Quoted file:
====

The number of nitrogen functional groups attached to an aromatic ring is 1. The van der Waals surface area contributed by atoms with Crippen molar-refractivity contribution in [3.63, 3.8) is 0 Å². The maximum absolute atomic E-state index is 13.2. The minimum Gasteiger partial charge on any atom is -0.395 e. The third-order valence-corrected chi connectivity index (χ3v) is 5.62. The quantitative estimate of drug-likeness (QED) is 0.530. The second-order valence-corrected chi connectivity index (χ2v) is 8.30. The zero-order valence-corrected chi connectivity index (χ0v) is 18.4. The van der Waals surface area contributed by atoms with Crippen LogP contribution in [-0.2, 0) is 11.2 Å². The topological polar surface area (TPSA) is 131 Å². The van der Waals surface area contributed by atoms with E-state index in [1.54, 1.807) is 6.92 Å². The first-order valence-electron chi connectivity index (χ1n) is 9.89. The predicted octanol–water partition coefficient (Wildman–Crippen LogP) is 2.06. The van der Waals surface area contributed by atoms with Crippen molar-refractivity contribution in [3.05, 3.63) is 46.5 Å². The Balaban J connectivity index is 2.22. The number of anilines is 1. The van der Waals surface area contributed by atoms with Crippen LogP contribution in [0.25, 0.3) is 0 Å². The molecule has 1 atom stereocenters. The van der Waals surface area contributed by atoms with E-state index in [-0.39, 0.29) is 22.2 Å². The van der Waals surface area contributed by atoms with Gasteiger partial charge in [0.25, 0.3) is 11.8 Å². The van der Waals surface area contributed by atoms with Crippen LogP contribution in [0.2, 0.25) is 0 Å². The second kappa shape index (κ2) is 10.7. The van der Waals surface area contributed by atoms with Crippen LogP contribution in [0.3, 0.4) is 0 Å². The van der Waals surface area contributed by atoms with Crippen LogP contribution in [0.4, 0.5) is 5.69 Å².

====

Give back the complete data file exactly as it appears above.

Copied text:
The number of nitrogen functional groups attached to an aromatic ring is 1. The van der Waals surface area contributed by atoms with Crippen molar-refractivity contribution in [3.63, 3.8) is 0 Å². The maximum absolute atomic E-state index is 13.2. The minimum Gasteiger partial charge on any atom is -0.395 e. The third-order valence-corrected chi connectivity index (χ3v) is 5.62. The quantitative estimate of drug-likeness (QED) is 0.530. The second-order valence-corrected chi connectivity index (χ2v) is 8.30. The zero-order valence-corrected chi connectivity index (χ0v) is 18.4. The van der Waals surface area contributed by atoms with Crippen LogP contribution in [-0.2, 0) is 11.2 Å². The topological polar surface area (TPSA) is 131 Å². The van der Waals surface area contributed by atoms with E-state index in [1.54, 1.807) is 6.92 Å². The first-order valence-electron chi connectivity index (χ1n) is 9.89. The predicted octanol–water partition coefficient (Wildman–Crippen LogP) is 2.06. The van der Waals surface area contributed by atoms with Crippen molar-refractivity contribution in [3.05, 3.63) is 46.5 Å². The Balaban J connectivity index is 2.22. The number of anilines is 1. The van der Waals surface area contributed by atoms with Crippen LogP contribution in [0.25, 0.3) is 0 Å². The molecule has 1 atom stereocenters. The van der Waals surface area contributed by atoms with E-state index in [-0.39, 0.29) is 22.2 Å². The van der Waals surface area contributed by atoms with Gasteiger partial charge in [0.25, 0.3) is 11.8 Å². The van der Waals surface area contributed by atoms with Crippen LogP contribution in [0.2, 0.25) is 0 Å². The second kappa shape index (κ2) is 10.7. The van der Waals surface area contributed by atoms with Crippen LogP contribution in [0.3, 0.4) is 0 Å². The van der Waals surface area contributed by atoms with Crippen LogP contribution in [0.4, 0.5) is 5.69 Å².